BILOXI, MS (WLOX) - Since 2012, there have been plans to close the 815th airlift squadron and move the C-130Js to another base. More recently plans called for moving the aircraft to North Carolina.
But now these planes are here to stay thanks to the help of several people including lawmakers and retired Brigadier General and former Commander of the 403rd Wing Richard Moss.
"General Clark Griffith talked to me and said, 'Hey you know the C-130. You know what it costs. Could you work up some talking points on it?' So I did. And also Congressman Palazzo and Senator Wicker."
"It's just really good to keep them here and have them working in our local area," said Biloxi CAO David Nichols.
Moving the C-130Js was all part of a cost cutting measure, but Moss says the Air Force would save more money keeping the planes on the coast.
"The economic impact would be $20 million a year. We had also spent $58 million building facilities specifically to fit those 10 C-130Js stretch models. And we also have an excellent training environment here and if they took us away from here that would also effect Stennis because we do a lot of work up there. And also Camp Shelby because we do airdrop training at Camp Shelby. So it would hurt the entire coast," said Moss.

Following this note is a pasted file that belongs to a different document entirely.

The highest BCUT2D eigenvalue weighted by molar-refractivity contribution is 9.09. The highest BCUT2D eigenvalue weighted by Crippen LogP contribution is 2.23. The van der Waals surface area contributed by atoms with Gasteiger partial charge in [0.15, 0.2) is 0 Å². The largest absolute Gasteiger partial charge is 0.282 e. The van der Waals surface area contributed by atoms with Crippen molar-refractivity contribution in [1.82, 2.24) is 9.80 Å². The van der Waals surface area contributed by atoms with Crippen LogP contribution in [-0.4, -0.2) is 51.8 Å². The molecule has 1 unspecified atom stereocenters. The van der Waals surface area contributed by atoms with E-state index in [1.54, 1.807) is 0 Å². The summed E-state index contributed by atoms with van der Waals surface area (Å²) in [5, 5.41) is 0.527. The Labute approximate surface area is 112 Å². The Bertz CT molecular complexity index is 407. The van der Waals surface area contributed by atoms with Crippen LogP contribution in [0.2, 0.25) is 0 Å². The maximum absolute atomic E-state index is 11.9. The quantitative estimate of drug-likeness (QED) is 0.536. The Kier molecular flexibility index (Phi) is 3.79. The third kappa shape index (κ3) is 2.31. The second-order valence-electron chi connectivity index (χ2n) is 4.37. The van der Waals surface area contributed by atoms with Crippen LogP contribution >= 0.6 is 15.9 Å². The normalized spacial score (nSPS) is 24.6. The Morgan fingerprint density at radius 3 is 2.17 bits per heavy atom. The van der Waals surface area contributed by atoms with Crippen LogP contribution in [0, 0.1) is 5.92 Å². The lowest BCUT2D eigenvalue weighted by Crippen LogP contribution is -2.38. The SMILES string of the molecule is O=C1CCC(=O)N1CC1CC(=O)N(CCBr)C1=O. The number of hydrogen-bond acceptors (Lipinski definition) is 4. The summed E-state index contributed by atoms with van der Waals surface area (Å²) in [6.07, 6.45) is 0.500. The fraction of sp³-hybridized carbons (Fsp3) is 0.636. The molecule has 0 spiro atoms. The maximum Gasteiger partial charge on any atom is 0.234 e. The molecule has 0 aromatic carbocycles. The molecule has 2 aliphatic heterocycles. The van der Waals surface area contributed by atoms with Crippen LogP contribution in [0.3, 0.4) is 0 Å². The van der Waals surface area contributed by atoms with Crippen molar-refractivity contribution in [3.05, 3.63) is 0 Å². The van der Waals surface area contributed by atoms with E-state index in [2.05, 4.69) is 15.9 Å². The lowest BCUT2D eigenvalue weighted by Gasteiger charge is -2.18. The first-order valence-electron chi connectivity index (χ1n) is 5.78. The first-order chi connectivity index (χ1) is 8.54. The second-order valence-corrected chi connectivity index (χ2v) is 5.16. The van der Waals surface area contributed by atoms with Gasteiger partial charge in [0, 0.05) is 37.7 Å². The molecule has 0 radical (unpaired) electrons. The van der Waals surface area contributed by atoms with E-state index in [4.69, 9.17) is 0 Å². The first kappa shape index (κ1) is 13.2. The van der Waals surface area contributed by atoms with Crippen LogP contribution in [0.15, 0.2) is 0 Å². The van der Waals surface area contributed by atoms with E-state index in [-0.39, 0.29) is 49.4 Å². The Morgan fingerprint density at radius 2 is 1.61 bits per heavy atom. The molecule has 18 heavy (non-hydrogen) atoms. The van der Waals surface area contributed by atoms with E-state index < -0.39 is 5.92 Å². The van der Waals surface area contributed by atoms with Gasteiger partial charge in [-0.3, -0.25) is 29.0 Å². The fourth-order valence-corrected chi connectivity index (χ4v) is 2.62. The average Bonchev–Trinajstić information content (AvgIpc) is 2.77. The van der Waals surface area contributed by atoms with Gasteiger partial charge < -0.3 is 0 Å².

If the Air Force went through with a plan to move the planes, Moss says he feared it would have a domino effect.
"Well my main concern was that if the ten C-130Js were to move then it would be possible to move the Hurricane Hunters to some other location. Without a flying mission, Keesler Air Force Base would be very susceptible if we have future base closings."
The Flying Jennies are part of the 403rd Wing's 815th Airlift Squadron at Keesler. Moss says more than 360 jobs would have left due if the planes were moved. The Flying Jennies are part of the 403rd Wing's 815th Airlift Squadron at Keesler. Moss says more than 360 jobs would have left due to moving the planes.